Participants recommended the following steps be taken to improve SMAF:
1. Place highest priority on exploring options to use modeled values—rather than measured values—as inputs to SMAF and on options to simplify or reduce the number of measured indicators that are required to complete the assessment.
2. Increase the number and accuracy of scoring curves available to interpret measured indicators by building a common, public database to help develop and calibrate scoring curves.
3. Work with commercial soil testing laboratories to incorporate soil quality interpretations into their programs and to collect and measure data that would enable interpretation of additional indicators.
4. Enrich the interpretive text that accompanies each indicator report.
Current and Potential Roles for SCI and SMAF
SCI and SMAF are complementary tools with different strengths and weaknesses. Both tools, either individually or in combination, fall short of the ideal system outlined by participants in the expert consultation. SCI and SMAF can take us closer to the ideal system immediately given their current strengths. If improved as recommended above, the two tools can make an even more important contribution to building the ideal system.
SCI and SMAF in Soil Assessment and Monitoring. SCI is already being used in conjunction with the USDA Natural Resources Conservation Service (NRCS) National Resources Inventory to conduct national and regional assessments of trends in soil carbon as part of the USDA Conservation Effects Assessment Project (CEAP). SCI in national and regional assessments can and should be used now to report the proportion and location of acres on which management is likely degrading, sustaining, or building soil carbon. The indicator interpretation step of SMAF was successfully modified to interpret modeled data for carbon in the National Nutrient Loss and Soil Carbon Database Report for CEAP. SMAF is currently being tested as a soil quality monitoring tool in CEAP watershed studies. The results of those tests should be carefully considered in developing plans for wider use of SMAF in assessing and monitoring change in soil resources at regional and national scales.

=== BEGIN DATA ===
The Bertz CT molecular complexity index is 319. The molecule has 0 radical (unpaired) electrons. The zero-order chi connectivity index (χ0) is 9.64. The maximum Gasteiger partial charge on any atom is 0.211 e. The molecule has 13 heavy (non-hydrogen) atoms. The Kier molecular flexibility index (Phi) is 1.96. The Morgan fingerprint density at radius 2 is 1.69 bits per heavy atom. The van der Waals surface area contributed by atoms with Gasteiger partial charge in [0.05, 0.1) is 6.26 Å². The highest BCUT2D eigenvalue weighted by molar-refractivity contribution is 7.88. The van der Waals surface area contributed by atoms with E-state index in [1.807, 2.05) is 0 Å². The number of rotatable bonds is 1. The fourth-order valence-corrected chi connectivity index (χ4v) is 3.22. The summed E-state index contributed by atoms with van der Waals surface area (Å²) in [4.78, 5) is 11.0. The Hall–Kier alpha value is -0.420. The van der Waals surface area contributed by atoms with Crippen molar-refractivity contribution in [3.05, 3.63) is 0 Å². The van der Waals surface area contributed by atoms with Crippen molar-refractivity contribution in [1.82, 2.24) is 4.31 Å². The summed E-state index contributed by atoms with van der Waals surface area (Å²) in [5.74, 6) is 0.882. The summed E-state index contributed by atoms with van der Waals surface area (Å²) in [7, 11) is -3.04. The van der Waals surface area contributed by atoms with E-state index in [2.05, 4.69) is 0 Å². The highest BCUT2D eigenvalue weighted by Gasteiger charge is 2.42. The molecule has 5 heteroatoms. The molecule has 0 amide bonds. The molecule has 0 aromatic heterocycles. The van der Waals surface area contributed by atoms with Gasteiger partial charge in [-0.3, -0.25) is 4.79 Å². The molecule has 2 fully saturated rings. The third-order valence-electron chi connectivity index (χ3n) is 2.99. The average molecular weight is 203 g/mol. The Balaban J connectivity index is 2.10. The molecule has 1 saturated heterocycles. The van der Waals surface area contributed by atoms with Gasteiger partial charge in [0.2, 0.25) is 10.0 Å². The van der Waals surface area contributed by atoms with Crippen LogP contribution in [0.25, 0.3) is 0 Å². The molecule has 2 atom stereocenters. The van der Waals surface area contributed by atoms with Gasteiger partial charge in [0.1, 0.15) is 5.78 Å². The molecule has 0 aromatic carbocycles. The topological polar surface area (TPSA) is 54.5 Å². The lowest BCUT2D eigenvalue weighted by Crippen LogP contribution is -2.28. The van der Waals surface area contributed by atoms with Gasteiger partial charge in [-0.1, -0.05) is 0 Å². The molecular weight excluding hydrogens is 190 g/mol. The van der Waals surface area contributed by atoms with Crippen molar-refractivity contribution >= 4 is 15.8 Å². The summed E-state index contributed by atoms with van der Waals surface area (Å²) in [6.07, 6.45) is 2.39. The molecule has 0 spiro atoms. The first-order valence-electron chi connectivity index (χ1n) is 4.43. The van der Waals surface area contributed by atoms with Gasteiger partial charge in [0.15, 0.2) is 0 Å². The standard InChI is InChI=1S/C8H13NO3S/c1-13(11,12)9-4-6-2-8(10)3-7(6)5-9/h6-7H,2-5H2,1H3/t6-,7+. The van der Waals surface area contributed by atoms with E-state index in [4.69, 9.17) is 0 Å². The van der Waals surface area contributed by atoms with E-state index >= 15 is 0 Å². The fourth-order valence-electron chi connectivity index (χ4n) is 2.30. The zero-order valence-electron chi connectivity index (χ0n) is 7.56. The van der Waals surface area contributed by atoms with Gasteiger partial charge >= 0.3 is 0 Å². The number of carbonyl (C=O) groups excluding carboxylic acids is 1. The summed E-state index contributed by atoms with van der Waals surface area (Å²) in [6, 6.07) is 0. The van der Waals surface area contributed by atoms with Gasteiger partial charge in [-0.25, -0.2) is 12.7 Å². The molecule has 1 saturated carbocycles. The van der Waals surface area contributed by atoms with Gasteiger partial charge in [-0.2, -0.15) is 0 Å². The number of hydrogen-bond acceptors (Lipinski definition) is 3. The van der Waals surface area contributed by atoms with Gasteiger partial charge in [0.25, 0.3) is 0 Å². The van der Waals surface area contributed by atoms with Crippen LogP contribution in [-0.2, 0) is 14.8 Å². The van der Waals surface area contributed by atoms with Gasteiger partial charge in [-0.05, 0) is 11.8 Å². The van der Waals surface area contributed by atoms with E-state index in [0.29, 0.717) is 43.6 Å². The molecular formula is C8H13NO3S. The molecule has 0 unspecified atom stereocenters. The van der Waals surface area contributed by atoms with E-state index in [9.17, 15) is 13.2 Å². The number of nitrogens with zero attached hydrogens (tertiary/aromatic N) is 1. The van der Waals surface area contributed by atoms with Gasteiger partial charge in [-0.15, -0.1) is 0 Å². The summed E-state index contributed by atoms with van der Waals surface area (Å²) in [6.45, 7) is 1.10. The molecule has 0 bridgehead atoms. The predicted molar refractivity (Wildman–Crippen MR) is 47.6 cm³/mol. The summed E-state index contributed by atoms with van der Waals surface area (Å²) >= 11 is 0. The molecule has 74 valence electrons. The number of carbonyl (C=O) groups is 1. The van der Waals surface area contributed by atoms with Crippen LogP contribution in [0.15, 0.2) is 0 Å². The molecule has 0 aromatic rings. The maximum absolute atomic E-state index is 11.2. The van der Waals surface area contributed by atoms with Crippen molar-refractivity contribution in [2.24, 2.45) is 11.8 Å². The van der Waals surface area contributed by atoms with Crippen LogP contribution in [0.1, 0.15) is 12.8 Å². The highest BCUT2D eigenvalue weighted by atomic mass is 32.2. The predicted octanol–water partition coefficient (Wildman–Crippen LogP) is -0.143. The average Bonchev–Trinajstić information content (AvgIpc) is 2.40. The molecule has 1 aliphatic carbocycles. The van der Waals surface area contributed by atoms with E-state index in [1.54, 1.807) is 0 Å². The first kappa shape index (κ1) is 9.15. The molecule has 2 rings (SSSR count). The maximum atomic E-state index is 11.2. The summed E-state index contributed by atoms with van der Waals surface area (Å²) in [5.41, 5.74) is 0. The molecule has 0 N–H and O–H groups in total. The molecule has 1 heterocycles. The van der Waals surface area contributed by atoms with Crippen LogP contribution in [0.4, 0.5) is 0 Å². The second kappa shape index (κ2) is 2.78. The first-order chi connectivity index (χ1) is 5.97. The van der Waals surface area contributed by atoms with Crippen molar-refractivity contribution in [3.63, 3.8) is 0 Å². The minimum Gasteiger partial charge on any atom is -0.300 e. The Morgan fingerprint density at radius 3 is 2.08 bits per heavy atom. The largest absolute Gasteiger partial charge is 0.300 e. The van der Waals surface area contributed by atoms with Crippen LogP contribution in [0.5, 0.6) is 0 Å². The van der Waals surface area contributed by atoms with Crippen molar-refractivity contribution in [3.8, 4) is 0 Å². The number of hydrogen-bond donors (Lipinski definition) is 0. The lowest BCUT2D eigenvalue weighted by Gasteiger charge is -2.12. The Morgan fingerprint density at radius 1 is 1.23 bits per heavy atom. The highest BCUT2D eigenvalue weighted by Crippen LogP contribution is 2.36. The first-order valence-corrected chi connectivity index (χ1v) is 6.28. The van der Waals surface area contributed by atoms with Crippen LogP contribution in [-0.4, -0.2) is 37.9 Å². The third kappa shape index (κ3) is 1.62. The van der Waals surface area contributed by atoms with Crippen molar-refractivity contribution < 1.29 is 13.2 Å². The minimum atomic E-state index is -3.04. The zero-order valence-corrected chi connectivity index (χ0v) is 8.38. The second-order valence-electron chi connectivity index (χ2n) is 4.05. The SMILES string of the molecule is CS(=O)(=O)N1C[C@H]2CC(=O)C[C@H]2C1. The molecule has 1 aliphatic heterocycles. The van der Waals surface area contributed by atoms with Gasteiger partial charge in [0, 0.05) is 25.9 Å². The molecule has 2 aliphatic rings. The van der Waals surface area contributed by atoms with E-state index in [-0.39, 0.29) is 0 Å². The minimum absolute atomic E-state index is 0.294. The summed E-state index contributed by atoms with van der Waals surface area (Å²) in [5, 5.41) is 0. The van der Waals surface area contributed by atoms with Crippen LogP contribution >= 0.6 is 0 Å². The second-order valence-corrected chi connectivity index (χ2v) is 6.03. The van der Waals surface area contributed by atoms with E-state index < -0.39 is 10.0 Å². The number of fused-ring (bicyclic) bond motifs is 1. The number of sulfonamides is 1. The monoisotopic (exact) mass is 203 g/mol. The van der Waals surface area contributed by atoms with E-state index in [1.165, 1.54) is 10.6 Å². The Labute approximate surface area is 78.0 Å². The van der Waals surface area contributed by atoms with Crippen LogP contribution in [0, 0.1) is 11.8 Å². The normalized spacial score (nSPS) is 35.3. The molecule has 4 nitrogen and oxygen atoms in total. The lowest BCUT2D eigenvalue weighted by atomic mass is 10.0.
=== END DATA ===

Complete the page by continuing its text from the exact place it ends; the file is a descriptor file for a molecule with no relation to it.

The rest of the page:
SCI and SMAF in Soil Management and Conservation Planning. Both SCI and SMAF can and should be used now to enable producers and their advisors to consider factors in addition to soil erosion that should be part of a more comprehensive conservation plan.
SCI is a predictive tool and therefore already is and should continue to be used to evaluate the relative performance of alternative conservation practices and systems available to producers. SCI values already are and should continue to be used to augment T when evaluating whether current management is adequate to protect and enhance soil resources. SCI, if linked through a common interface with other tools such as phosphorus indices, would expand the number of endpoints affected by soil management that could be evaluated as part of the planning process.
SMAF has not been developed as a predictive tool to date, which will limit its use in conservation planning. Participants concluded the feasibility and desirability of trying to turn SMAF into a predictive tool remains an open question. Participants did agree, however, that SMAF has the potential to serve as a soil benchmarking tool that could inform soil conservation planning by identifying other important factors that should be considered during the planning process.